It was with more than usual pains that we prepared ourselves to write some expository thoughts on this last section of this chapter, the verses 22-25. The reason for this careful study and preparation is due to two reasons. The first is, that in this passage various concepts call for a rather careful analysis and study. It is of the utmost importance to know the meaning of a term before we can say anything positive and constructive about it. Secondly, this passage required study because it is of importance to understand the relationship of the various clauses to the principle clause in the sentence. And, thirdly, this study is necessary because of the doctrinal consequences that depend upon sound exegesis of the text in question.

We shall not be able to finish our exposition of this sec­tion in this one article. Probably this will require as many as three articles. We shall see.

The text itself reads in full as follows: “Seeing that ye have purified your souls in obeying the truth through the Spirit unto unfeigned love of the brethren, (see that ye) love one another with a pure heart fervently; Being born again, not of corruptible seed, but of incorruptible, by the Word of God, which liveth and abideth forever. For all flesh is as grass, and all the glory of man as the flower of grass. The grass withereth, and the flower thereof falleth away: But the word of the Lord endureth forever. And this is the word which by the gospel is preached unto you.”

We have the text before us now.

First of all we wish to say just a word about the se­quence of thought here in this entire section, the verses 14- 25. As we have observed in our former essays on this sec­tion of Holy Writ, Peter is here speaking of the pilgrim walk of the elect strangers, the Church in the world. And he particularly calls attention to the truth, unto which he also admonishes* that such a pilgrim walk of hope is a walk in sanctification of the Spirit; we are to be holy in all our conversation, even as God is Holy! But such a walk of holiness concretely means for us, that we shall not live according to the flesh, but according to the Spirit; we shall die unto sin and live unto God. In a word: we shall constantly walk in conversion, having true and godly sorrow that we have sinned and have a sinful nature, and find true joy in God through Jesus Christ, and with love and delight to serve Him.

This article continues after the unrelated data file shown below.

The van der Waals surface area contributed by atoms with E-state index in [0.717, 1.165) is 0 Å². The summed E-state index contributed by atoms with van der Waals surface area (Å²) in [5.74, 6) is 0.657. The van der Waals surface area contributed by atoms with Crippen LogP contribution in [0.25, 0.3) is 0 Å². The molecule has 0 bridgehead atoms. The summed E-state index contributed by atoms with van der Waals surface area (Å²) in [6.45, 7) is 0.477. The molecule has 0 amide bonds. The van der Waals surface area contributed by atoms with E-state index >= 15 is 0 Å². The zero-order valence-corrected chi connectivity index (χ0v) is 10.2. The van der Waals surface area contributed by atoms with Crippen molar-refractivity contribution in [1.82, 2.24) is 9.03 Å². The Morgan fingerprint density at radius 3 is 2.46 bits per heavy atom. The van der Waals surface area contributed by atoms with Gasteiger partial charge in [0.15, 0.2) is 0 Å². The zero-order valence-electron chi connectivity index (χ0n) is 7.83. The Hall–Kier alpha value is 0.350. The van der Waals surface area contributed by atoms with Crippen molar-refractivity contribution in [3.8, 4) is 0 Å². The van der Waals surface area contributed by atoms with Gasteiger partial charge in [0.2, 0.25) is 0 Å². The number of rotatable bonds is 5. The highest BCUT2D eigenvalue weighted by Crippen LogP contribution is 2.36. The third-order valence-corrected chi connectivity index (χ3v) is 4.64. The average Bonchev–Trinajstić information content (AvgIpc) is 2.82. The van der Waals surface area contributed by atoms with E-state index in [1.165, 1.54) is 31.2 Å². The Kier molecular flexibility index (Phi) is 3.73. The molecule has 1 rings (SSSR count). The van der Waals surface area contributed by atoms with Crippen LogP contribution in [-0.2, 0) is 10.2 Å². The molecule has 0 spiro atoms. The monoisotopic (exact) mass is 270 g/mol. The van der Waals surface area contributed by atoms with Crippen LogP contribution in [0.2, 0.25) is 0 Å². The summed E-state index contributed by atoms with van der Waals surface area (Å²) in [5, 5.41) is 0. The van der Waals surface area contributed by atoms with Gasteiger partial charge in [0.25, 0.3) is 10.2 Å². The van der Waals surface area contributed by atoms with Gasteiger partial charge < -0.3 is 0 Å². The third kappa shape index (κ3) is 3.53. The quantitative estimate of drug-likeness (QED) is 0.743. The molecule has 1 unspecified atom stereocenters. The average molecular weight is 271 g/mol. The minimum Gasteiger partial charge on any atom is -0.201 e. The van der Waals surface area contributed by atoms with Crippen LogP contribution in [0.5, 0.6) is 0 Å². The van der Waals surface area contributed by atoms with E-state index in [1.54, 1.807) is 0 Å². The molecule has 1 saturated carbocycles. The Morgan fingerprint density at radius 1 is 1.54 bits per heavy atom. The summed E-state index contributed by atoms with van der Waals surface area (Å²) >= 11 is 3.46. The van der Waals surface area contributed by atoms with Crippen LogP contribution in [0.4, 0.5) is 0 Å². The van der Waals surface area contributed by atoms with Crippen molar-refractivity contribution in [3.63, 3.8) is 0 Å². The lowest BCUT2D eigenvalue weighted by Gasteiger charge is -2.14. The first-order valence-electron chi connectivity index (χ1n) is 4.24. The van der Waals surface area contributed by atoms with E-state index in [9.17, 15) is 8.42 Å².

Such is the general thrust of this passage.

For this Peter gives two grounds of motivation. And both of these facts related by Peter are the incentive unto a concrete walk in conversion. And we repeat: there are no other incentives unto conversion worthy of the name!

The first ground is that God has done for us on the cross, establishing for us the new and everlasting covenant of grace and mercy. We noticed the following chain of graces: (1) That according to God’s eternal foreknowledge Christ must come into the world to be the mediator and Savior of His people, given unto Him by the Father. He was indeed! (men) foreknown from before the foundations of the world, and as the foreknown one of God He is manifested in these last times. (verses 2, 20) (2) That Christ died for us, that he redeemed us completely through His precious blood. This work is finished, it is wholly complete. Nothing more need be added to it. We are the possession of Christ. He claimed us from the power of darkness and translated us into the Kingdom of the Father. Verses 18, 19. (3) And that by virtue of this death Christ has merited, according to the eternal good pleasure of God, together with the other gifts of salvation, also the gift of faith, so that our faith and hope might be in God. Faith was merited on the cross for us, and this merited gift is freely bestowed upon us by Holy Spirit. It is not simply God’s intent that Christ should die, without a definite foreknown number given Him by the Father to die for, but it is most emphatically God’s intent to realize faith and hope in the hearts of sovereignly and freely loved Church in Christ. Faith is not simply made possible for us in the cross. Faith is there merited for us in order that by the power of Christ crucified, dead and buried, faith may be made a reality in our life together with all the blessings of salvation. (4) And we are reminded of this work of God for us and even with the intent to be realized in us, that the faith and hope that is in us may be stirred up, and we walk in daily conversion. Thus we indeed have the loins of our mind girded up. The power of the cross is the incentive for faith to work out our salvation with fear and trembling.

The matter is therefore profoundly theological, and yet at the same time eminently practical in our life of faith and hope in God.

Such was the first ground of motivation for a godly walk.

But now we must study the second reason given by Pet­er for a godly walk of conversion. This second reason is given in the verses quoted above in this article, the verses 22-25.